You know those concrete barriers you see on the highway that divide one side from the other? The ones with the skid marks on them from people who got too close? And you know that guy who thinks he can drive in the fast lane until he sees how close the barriers seem to be? Then, he gets panicky and realizes he’s not Speed Racer and you’re lucky if he even gets to minimum highway speeds.
You know, those barriers don’t move. Usually if a vehicle hits one of them it’s because the car hit the barrier and not because the barrier hit the car. So, why do people get so squeamish about them? It’s matter of focus.
I remember watching an interview of a guy who had the opportunity to go to a Formula One school. The school trained amateur drivers how to drive a Formula One car. Students would get several hours of instruction and simulation training and then they’d get to drive an actual Formula One car on a practice track. To keep the cars and drivers safe, the track was lined with hay bales and I’m pretty sure the cars were set up not to go full racing speed, but fast, nonetheless. This student said that every time he came to a turn, he’d worry about hitting the hay bales, and every time that’s exactly what he did. The course crew would get him back on track, he’d go to the next turn and again he’d hit the bales. Finally, the instructor took him aside and said: “You need to look where you want the car to go, not at the hay bales. If you look at the hay bales, that’s where you’ll go. Watch the road.” Thankfully, this student was a teachable one. He said, “I did what the instructor said, and I didn’t hit the hay bales anymore!”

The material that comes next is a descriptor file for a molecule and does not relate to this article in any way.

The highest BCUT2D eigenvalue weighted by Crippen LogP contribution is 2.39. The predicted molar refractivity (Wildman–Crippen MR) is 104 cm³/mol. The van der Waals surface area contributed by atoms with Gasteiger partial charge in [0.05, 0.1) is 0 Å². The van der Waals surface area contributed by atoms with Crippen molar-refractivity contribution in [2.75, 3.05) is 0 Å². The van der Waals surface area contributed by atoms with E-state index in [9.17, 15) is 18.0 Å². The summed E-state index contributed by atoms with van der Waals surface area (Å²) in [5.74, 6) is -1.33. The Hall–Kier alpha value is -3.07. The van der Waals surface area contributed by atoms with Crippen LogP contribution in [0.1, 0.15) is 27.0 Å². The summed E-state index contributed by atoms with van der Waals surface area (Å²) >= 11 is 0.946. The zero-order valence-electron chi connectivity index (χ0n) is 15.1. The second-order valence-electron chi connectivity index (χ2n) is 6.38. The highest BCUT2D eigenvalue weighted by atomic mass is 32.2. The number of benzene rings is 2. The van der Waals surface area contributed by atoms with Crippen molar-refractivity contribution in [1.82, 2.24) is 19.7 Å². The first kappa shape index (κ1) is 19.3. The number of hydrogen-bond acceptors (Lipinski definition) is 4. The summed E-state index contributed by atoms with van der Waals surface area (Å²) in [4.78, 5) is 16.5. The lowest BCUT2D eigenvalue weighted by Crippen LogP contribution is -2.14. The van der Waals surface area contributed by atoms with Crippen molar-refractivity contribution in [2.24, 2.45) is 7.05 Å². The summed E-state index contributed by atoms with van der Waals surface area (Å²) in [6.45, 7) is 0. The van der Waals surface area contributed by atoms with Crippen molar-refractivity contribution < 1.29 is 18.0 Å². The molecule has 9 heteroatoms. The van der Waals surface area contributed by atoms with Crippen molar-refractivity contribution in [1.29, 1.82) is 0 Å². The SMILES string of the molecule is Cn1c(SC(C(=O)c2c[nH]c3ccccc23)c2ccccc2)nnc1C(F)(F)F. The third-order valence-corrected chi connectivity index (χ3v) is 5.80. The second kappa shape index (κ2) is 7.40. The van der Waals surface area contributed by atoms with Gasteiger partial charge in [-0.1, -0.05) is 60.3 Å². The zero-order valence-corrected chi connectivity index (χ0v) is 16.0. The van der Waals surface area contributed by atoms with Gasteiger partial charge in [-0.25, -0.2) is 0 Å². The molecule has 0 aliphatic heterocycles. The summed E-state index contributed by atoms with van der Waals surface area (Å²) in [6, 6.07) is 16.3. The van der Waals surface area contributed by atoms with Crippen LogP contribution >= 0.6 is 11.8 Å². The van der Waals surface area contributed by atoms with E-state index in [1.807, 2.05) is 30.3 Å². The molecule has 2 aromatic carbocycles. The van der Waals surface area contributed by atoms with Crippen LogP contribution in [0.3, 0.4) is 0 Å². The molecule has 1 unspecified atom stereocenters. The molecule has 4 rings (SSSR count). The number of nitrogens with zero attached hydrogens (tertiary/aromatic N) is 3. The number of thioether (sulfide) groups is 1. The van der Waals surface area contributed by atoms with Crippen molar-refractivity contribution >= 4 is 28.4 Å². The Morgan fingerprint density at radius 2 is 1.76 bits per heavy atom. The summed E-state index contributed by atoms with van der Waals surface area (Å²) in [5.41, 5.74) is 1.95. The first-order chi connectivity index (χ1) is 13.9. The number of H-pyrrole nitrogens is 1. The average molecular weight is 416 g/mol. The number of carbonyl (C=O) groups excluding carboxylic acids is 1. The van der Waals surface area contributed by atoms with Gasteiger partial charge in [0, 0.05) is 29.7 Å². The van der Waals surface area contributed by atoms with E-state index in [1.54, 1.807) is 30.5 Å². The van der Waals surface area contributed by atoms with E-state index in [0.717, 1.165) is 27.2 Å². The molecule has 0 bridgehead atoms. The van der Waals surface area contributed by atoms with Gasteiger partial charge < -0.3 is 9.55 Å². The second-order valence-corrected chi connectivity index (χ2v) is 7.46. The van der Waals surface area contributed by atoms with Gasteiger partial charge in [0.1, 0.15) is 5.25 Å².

When we dealt with addicts who were struggling to overcome an addiction, we always told them, “Don’t let your focus be on fighting the addiction. Take the Philippians 4:8 approach. Put your focus on praising God. It’s hard to sin when you’re busy praising Him.” Think about it. If you’re trying to quit smoking, you can tell yourself: “Must quit smoking! Must resist cigarettes!” If you keep telling yourself that, what is the focus of your thoughts? Smoking and cigarettes! Those thoughts act like magnets and draw you straight into the hay bales. But if you’re doing Philippians 4:8, what is the focus of your thoughts?
Finally, brothers, whatever is true, whatever is honorable, whatever is just, whatever is pure, whatever is lovely, whatever is commendable, if there is any excellence, if there is anything worthy of praise, think about these things. (Philippians 4:8, ESV)
These thoughts put your focus on the things of God. Those other things begin to lose their grip and before you know it, you’re cruising past the hay bales. They may still be there as a warning, but they cease to be obstacles.
Now before you write this off and think: “Well, I’m not addicted to drugs or alcohol, so I’m not an addict.” There are lots of socially acceptable addictions out there even in Christian circles. An addiction is any coping method that we use to deal with the stresses of life that is harmful to ourselves and/or others and that is not God. An addiction could be eating a box (or more) of chocolates when we’re worried, or binge-watching Star Trek to escape our troubles. An addiction doesn’t have to be drugs or alcohol. It can be anything that we use to cope with life that isn’t God.
Does success over an addiction happen overnight? No. But taking the Philippians 4:8 approach – even when we fail – will make overcoming a life-dominating sin much easier because it puts you in the presence of God in your heart and mind. Your life will stay out of the hay bales if you’re looking instead to the Author and Finisher of your faith. ?